Existential themes of identity and immortality are carefully explored in Edward Ashton’s gripping new sci-fi novel “Mickey7” (St. Martin’s Press, 2022), a witty book filled with a refreshing dose of clever humor and old-school planetary adventure.
Billed as “The Martian” meets “Multiplicity” (with a touch of Duncan Jones’ “Moon”), “Mickey7” introduces readers to an Expendable human worker drone named Mickey who is tasked with performing dangerous tasks on the frozen world of Niflheim. These disposable employees are subjected to a variety of dastardly deaths before being regenerated as clones, with their original memories intact.
When Mickey7 is engulfed in a vast icy crevice, he is presumed dead and a new Expendable, Mickey8, is created to take his place in the system. But Mickey7 is miraculously saved by one of the planet’s native aliens, and when he returns to the colony base, he is shocked to see the replacement drone already inserted into his old life and habitat.
Now Mickey7 and Mickey8 must hide their dual existence from a society that frowns upon repetition as the native insect-like creatures roam the frigid and hostile environment and an interspecies conflict brews that threatens both sides. .
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Deadline recently reported that Oscar-winning director Bong Joon Ho (“Snowpiercer,” “Parasite”) has signed on for the Warner Bros. adaptation. for Brad Pitt’s Plan B Entertainment, with Robert Pattinson (“The Batman”) attached in the lead role.
Space.com spoke with Ashton about the story elements he hoped to inject into “Mickey7,” his good fortune regarding the next version of the Hollywood feature film starring Pattinson, and how an original children’s cartoon helped shape the alien creatures that inhabit the novel’s colonized ice planet.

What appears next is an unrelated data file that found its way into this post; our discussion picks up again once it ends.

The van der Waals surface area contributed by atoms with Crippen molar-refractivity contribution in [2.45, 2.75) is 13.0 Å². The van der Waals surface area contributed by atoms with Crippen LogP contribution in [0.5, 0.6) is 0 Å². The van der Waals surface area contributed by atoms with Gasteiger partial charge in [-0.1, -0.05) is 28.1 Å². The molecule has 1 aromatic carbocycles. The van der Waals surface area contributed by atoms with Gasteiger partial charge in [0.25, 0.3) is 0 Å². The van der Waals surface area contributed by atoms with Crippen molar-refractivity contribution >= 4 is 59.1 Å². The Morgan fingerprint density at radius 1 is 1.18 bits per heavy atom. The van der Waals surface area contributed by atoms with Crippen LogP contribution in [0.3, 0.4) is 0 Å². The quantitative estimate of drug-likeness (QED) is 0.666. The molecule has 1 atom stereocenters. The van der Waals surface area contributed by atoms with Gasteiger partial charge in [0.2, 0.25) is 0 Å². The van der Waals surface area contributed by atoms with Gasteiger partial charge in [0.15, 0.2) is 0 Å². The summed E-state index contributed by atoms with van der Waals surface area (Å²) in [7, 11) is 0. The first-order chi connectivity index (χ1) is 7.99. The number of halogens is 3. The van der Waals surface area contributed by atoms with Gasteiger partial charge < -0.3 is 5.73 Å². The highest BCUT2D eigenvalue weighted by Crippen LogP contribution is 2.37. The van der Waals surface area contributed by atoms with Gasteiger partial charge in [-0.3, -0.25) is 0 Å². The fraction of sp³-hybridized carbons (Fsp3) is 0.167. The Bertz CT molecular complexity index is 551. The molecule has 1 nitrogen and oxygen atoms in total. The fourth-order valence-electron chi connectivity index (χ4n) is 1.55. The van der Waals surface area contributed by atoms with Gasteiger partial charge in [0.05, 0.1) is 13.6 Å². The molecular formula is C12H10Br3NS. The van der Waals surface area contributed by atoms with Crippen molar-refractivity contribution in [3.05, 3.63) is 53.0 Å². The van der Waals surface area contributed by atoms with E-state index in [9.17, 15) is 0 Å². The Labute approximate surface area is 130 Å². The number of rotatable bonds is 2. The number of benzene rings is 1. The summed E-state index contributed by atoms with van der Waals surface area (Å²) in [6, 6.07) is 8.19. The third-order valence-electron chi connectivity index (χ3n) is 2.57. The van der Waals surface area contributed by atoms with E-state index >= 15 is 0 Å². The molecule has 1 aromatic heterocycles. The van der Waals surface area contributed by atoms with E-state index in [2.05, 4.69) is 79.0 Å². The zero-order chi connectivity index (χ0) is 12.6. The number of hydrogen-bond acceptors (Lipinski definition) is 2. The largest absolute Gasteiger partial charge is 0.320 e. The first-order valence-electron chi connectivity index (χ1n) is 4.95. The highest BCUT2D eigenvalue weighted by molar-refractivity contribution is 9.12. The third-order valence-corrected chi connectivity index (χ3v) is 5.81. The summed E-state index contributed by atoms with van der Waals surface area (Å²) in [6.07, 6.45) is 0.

Space.com: What was the genesis of “Mickey 7” and why was this story essential to tell?
Edward Ashton: This book was born in several stages. I wrote a short story a few years ago that explored the idea of saving your conscience and after being killed, being regenerated, and in that way having some kind of shitty immortality like I describe in “Mickey7”. It was set in a more contemporary earthly setting so I liked the idea and wanted to see how it could be expanded if you pair it with an exploitative social structure where the people who are able to do it are essentially used as crash test dummies for the rest of humanity. Mickey comes from a lower class background, and everyone else on the mission is the elite of their society, and he’s the one who has to do all the dirty work and die for them over and over again.
Space.com: What surprising research paths have you encountered in your writing process?
Ashton: There is a good dose of science in this book. I’m definitely more on the side of hard sci-fi. I’m a scientist myself and like to make sure everything I put in my books is at least plausible. I teach quantum physics, so I sort of understood most of this stuff, but I had to dig a bit to make sure I understood the details. Like what happens in the interstellar medium, and what is the distribution of macro objects in the interstellar medium. These are things that we don’t know very well about, but we have some ideas about it.
Space.com: How do you balance the hard science and the soft science of the novel to appeal to the widest audience?